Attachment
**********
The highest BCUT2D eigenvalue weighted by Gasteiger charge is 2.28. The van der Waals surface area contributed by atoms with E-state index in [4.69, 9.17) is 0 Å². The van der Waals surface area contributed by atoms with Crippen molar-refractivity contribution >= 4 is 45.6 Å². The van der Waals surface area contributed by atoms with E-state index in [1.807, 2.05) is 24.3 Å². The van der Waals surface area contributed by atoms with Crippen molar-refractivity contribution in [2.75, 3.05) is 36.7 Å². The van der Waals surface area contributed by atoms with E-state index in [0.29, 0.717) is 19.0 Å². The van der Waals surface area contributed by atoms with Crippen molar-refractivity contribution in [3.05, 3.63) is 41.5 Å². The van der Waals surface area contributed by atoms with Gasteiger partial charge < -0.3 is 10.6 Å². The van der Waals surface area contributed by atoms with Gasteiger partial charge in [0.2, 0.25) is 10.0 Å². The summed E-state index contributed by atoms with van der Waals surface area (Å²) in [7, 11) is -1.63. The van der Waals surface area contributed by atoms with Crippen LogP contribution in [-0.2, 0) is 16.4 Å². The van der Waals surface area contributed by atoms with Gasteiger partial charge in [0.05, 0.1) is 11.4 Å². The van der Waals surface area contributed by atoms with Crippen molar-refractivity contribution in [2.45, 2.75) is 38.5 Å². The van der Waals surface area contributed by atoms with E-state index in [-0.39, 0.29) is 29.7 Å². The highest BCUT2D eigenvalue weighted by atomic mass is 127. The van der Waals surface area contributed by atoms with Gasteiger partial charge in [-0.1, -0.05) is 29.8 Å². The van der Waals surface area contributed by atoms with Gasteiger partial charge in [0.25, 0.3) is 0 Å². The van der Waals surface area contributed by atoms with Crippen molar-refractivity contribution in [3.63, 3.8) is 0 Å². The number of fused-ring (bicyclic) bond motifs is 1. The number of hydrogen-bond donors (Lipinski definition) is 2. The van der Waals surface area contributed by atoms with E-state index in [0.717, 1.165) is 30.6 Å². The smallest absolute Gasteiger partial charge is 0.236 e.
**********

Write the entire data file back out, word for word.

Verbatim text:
The highest BCUT2D eigenvalue weighted by Gasteiger charge is 2.28. The van der Waals surface area contributed by atoms with E-state index in [4.69, 9.17) is 0 Å². The van der Waals surface area contributed by atoms with Crippen molar-refractivity contribution >= 4 is 45.6 Å². The van der Waals surface area contributed by atoms with E-state index in [1.807, 2.05) is 24.3 Å². The van der Waals surface area contributed by atoms with Crippen molar-refractivity contribution in [2.75, 3.05) is 36.7 Å². The van der Waals surface area contributed by atoms with E-state index in [0.29, 0.717) is 19.0 Å². The van der Waals surface area contributed by atoms with Crippen molar-refractivity contribution in [3.05, 3.63) is 41.5 Å². The van der Waals surface area contributed by atoms with Gasteiger partial charge < -0.3 is 10.6 Å². The van der Waals surface area contributed by atoms with Gasteiger partial charge in [0.2, 0.25) is 10.0 Å². The summed E-state index contributed by atoms with van der Waals surface area (Å²) in [7, 11) is -1.63. The van der Waals surface area contributed by atoms with Crippen LogP contribution in [-0.2, 0) is 16.4 Å². The van der Waals surface area contributed by atoms with Gasteiger partial charge in [0.05, 0.1) is 11.4 Å². The van der Waals surface area contributed by atoms with Crippen molar-refractivity contribution in [2.45, 2.75) is 38.5 Å². The van der Waals surface area contributed by atoms with E-state index in [-0.39, 0.29) is 29.7 Å². The highest BCUT2D eigenvalue weighted by atomic mass is 127. The van der Waals surface area contributed by atoms with Gasteiger partial charge in [-0.1, -0.05) is 29.8 Å². The van der Waals surface area contributed by atoms with Gasteiger partial charge in [0.25, 0.3) is 0 Å². The van der Waals surface area contributed by atoms with Crippen molar-refractivity contribution in [3.63, 3.8) is 0 Å². The number of fused-ring (bicyclic) bond motifs is 1. The number of hydrogen-bond donors (Lipinski definition) is 2. The van der Waals surface area contributed by atoms with E-state index in [0.717, 1.165) is 30.6 Å². The smallest absolute Gasteiger partial charge is 0.236 e.